Now, just weeks away from the fifth anniversary of the federally-caused flood, New Orleans has recovered, physically, economically, even spiritually, to a degree un-dreamed of by locals and outsiders alike in the early years. Yet a new report in the Times-Picayune spotlights a key choke-point in the recovery, the thousands of homeowners who received so-called Road Home grants from the feds (via the state) to rebuild, but who, so far, have not reinhabited their houses.
Surely some people have taken the money and run. But just as surely many homeonwers were drained by the months and years it took to get their money. Their mortgage-holders demanded immediate repayment when the grant came in, and the grant level, pegged to pre-flood values, did not take into account the inflation in materials and labor in the construction industry that followed the disaster.
And there's one other point: the delay in starting up the program in the first place. After the Bush Administration quixotically rejected the so-called Baker Bill (authored by a Republican Congressman from Louisiana), long months went by in which the feds -- suspicious of chicanery in New Orleans -- insisted on the state being the middleman, and the state then turned to a private contractor (at a hefty fee) to do the job.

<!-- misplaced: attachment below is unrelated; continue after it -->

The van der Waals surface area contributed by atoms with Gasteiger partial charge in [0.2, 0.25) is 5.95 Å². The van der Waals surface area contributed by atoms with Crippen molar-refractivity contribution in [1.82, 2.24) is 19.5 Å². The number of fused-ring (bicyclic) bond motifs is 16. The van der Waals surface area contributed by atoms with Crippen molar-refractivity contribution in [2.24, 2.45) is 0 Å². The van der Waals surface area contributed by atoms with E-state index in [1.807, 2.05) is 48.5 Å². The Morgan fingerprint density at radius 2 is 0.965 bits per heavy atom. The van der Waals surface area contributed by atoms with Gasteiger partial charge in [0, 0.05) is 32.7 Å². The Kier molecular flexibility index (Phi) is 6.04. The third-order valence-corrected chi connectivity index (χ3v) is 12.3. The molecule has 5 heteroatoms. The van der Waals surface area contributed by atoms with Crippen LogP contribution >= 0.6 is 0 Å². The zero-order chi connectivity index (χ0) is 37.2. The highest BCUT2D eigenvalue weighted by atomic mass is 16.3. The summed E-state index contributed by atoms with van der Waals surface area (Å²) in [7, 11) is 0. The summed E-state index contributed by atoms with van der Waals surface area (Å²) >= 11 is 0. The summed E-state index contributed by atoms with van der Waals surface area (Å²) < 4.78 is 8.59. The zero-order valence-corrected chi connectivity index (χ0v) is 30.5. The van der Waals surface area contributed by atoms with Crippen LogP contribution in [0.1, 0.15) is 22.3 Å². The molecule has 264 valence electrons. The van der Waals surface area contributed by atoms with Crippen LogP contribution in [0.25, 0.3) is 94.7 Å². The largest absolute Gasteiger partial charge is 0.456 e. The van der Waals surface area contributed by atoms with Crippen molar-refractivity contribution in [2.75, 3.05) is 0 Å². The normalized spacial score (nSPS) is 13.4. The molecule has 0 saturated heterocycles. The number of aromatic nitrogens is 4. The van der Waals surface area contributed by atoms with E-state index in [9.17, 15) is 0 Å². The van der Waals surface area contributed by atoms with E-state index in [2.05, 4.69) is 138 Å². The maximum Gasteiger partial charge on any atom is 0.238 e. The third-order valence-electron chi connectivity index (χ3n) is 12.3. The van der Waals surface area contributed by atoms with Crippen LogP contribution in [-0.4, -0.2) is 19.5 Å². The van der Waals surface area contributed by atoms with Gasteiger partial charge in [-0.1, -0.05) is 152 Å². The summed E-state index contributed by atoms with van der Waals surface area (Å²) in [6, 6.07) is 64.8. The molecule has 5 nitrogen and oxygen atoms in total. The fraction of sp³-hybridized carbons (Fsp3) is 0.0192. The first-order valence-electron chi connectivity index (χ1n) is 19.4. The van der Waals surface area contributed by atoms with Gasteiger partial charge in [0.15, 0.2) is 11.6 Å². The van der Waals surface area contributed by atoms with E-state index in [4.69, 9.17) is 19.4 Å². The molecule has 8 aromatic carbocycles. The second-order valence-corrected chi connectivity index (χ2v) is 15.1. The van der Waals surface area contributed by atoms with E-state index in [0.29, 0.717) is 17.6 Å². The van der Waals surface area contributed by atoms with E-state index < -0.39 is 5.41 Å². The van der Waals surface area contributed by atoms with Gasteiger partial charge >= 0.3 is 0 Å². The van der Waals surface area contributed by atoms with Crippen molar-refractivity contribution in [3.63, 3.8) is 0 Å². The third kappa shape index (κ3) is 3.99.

Okay, so the feds were concerned that New Orleanians would get the grants and be unaccountable, to the tune of $7 billion. Turn now to today's Washington Post, where someone has been unaccountable to the tune of $80 billion over the past five years. What do you know, it's the Pentagon, unable to properly supervise the private contractors doing war work in Afghanistan and Iraq. Lack of accountability in foreign wars -- no big deal. Some spillage in getting flooded-out Americans back into their homes -- intolerable.